7 of the Most Memorable Bartenders in Literature

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From Electric Lit:

I have thought a lot, over my decade-plus of drinking and working in bars, about what makes any one establishment stand out over another. Why are there places we love and return to, and others we leave with indifference, ambivalence, even disappointment? On the one hand, if there was an easy answer, opening a bar wouldn’t be such a risky venture. There are so many factors at play—location is a big one, and design, and menu offerings—and there are so many different types of bars, so many success stories and failures. In some ways, defining a “good bar” is an impossible task. On the other hand, ask any barfly and they’ll give you the same answer. It always, in the end, comes down to the bartender.

And yet, there is a strange dearth of memorable bartenders in popular culture. Bars appear, generally, as settings divorced from the people that run them; with the occasional, notable exception (Cheers leaps to mind), bartenders are generally anonymous, interchangeable, forgotten. This is part of what I see as a more general lack of service industry stories, a lack that I felt as I worked on my debut novel, The Bartender’s Cure.

In The Bartender’s Cure, the bars are literally defined by their staff: the protagonist’s place of work is called Joe’s Apothecary, but every other establishment remains nameless—Gina’s bar, Casey’s bar, Timothy’s bar. I don’t think I even noticed myself naming them this way, not at first, but it felt right. The bartender defines your experience, as a guest: they shepherd you through your night, they feed and water you, they look out for your comfort, your safety, and your joy. If you’re very lucky, you get to know them a little bit too.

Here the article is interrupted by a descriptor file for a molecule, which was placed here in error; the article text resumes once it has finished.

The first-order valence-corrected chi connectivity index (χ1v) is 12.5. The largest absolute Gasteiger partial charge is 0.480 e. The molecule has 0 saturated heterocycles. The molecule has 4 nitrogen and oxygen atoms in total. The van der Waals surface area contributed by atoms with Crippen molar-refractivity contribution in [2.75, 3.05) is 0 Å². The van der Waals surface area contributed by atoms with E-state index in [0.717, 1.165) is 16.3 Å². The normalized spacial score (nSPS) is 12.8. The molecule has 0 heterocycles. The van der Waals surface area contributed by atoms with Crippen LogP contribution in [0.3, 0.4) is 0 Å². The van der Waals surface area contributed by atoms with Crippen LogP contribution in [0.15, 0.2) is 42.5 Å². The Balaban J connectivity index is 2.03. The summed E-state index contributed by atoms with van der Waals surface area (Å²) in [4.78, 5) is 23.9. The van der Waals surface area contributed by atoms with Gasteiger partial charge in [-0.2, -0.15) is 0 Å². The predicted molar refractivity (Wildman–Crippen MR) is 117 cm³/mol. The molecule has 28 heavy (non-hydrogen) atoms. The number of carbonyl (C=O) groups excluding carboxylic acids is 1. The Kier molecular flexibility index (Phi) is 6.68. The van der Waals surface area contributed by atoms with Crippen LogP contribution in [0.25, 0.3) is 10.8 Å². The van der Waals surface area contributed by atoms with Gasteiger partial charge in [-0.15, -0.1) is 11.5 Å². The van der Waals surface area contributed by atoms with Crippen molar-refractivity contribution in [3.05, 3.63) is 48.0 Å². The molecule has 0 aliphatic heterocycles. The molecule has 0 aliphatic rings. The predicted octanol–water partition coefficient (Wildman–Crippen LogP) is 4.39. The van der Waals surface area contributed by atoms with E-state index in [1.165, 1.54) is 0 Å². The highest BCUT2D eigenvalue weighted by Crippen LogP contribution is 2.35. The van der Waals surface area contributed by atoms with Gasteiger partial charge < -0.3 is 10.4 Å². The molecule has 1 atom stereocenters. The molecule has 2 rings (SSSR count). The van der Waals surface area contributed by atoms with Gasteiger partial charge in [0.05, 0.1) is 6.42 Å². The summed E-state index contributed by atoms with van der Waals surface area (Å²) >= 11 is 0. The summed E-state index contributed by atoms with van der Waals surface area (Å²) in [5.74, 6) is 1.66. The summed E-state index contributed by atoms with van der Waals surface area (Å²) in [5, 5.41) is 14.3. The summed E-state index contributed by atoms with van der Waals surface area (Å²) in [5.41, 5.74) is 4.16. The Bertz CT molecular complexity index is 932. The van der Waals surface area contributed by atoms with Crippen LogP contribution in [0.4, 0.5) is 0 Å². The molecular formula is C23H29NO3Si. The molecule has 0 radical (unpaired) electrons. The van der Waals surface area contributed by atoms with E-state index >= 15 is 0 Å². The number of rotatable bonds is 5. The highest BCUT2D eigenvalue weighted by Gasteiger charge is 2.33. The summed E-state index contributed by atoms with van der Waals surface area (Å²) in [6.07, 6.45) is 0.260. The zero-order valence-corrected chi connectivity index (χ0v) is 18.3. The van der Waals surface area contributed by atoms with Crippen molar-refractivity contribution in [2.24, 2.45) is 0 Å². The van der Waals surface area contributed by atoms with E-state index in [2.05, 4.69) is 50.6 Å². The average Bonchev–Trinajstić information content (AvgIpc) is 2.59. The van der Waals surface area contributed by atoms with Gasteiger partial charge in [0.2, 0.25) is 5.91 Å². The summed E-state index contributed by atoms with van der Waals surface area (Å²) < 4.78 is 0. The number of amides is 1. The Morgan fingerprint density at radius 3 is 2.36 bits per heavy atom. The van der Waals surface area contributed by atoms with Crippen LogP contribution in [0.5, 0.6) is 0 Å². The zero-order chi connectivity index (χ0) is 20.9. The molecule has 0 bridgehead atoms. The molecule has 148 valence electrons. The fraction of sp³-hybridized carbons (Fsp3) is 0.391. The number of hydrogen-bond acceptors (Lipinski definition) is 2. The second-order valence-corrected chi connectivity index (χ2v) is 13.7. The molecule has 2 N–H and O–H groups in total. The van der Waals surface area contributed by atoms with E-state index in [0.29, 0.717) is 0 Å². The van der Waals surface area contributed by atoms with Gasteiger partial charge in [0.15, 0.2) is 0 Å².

The novels below understand this, and have created compelling, magnetic bar personalities. At the top of the list are the bartenders we know best—protagonists, followed by love interests, followed by memorable minor characters. I would visit any one of them at work in a heartbeat.

. . . .

The Night Shift by Natalka Burian

The protagonist of Natalka Burian’s upcoming novel is a sort of classic accidental bartender. After leaving her more traditional job working for a successful psychotherapist, Jean Smith takes a job at Red and Gold, a divey bar in early-aughts Manhattan where the nights consist of drunk hipsters and hundreds (maybe thousands) of vodka-sodas. Jean is a newbie, and we see her struggle behind the bar as all newbies do, but she’s hardworking and stubborn, which I respect. And at any rate, The Night Shift isn’t really about the bar—it’s about the nighttime world that bar work introduces Jean to, with its colorful characters and mysterious shortcuts: strange passageways through space and time that are much more sinister than they seem. Jean is a classic reluctant hero type, and Burian weaves together her painful past and troubled coming-of-age with a riveting, high-stakes mystery.

Link to the rest at Electric Lit

1 thought on “7 of the Most Memorable Bartenders in Literature”

  1. SF has its own memorable bartender based stories. In entire series. Typically light and amusing shorts.

    Spider Robinson’s CALLAHAN’S CROSSTIME SALOON series is most prominent (12 modern volumes) but I favor tbe older fantasy based TALES FROM GAVAGAN’S BAR by Pratt and deCamp.


    And, of course, there’s the 150+ JORGENS stories from LORD DUNSANY.

    “Joseph Jorkens (usually referred to simply as Jorkens) is the lead character in over 150 short stories written between 1925 and 1957 by the Irish author Lord Dunsany, noted for his fantasy short stories, fantastic plays, novels and other writings. The Jorkens stories, primarily fantasy but also including elements of adventure, mystery and science fiction literature, have been collected in a series of six books, and were a key inspiration for the “fantastic club tale” type of short story. ”

    An honorable mention should go to Asimov’s Henry, the waiter of his mystery series, the TALES OF THE BLACK WIDOWERS.

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